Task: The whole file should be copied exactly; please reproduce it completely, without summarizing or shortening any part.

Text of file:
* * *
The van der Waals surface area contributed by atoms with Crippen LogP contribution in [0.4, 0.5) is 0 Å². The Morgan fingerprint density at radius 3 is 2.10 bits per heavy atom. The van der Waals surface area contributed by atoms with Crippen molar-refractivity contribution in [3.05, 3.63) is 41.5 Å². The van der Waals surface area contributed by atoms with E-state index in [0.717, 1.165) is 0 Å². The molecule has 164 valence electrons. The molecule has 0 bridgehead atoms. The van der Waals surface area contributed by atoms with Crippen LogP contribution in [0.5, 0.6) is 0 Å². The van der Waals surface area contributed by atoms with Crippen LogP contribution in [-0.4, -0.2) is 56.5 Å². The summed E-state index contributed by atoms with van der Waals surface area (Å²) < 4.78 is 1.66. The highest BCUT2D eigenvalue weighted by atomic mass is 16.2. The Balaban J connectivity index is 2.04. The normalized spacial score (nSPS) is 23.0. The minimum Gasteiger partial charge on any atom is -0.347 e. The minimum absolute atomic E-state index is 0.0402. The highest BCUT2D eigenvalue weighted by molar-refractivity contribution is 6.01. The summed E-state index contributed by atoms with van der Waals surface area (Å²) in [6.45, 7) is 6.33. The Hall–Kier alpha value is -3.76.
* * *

The van der Waals surface area contributed by atoms with Crippen LogP contribution in [0.4, 0.5) is 0 Å². The Morgan fingerprint density at radius 3 is 2.10 bits per heavy atom. The van der Waals surface area contributed by atoms with Crippen molar-refractivity contribution in [3.05, 3.63) is 41.5 Å². The van der Waals surface area contributed by atoms with E-state index in [0.717, 1.165) is 0 Å². The molecule has 164 valence electrons. The molecule has 0 bridgehead atoms. The van der Waals surface area contributed by atoms with Crippen LogP contribution in [0.5, 0.6) is 0 Å². The van der Waals surface area contributed by atoms with Crippen LogP contribution in [-0.4, -0.2) is 56.5 Å². The summed E-state index contributed by atoms with van der Waals surface area (Å²) < 4.78 is 1.66. The highest BCUT2D eigenvalue weighted by atomic mass is 16.2. The Balaban J connectivity index is 2.04. The normalized spacial score (nSPS) is 23.0. The minimum Gasteiger partial charge on any atom is -0.347 e. The minimum absolute atomic E-state index is 0.0402. The highest BCUT2D eigenvalue weighted by molar-refractivity contribution is 6.01. The summed E-state index contributed by atoms with van der Waals surface area (Å²) in [6.45, 7) is 6.33. The Hall–Kier alpha value is -3.76.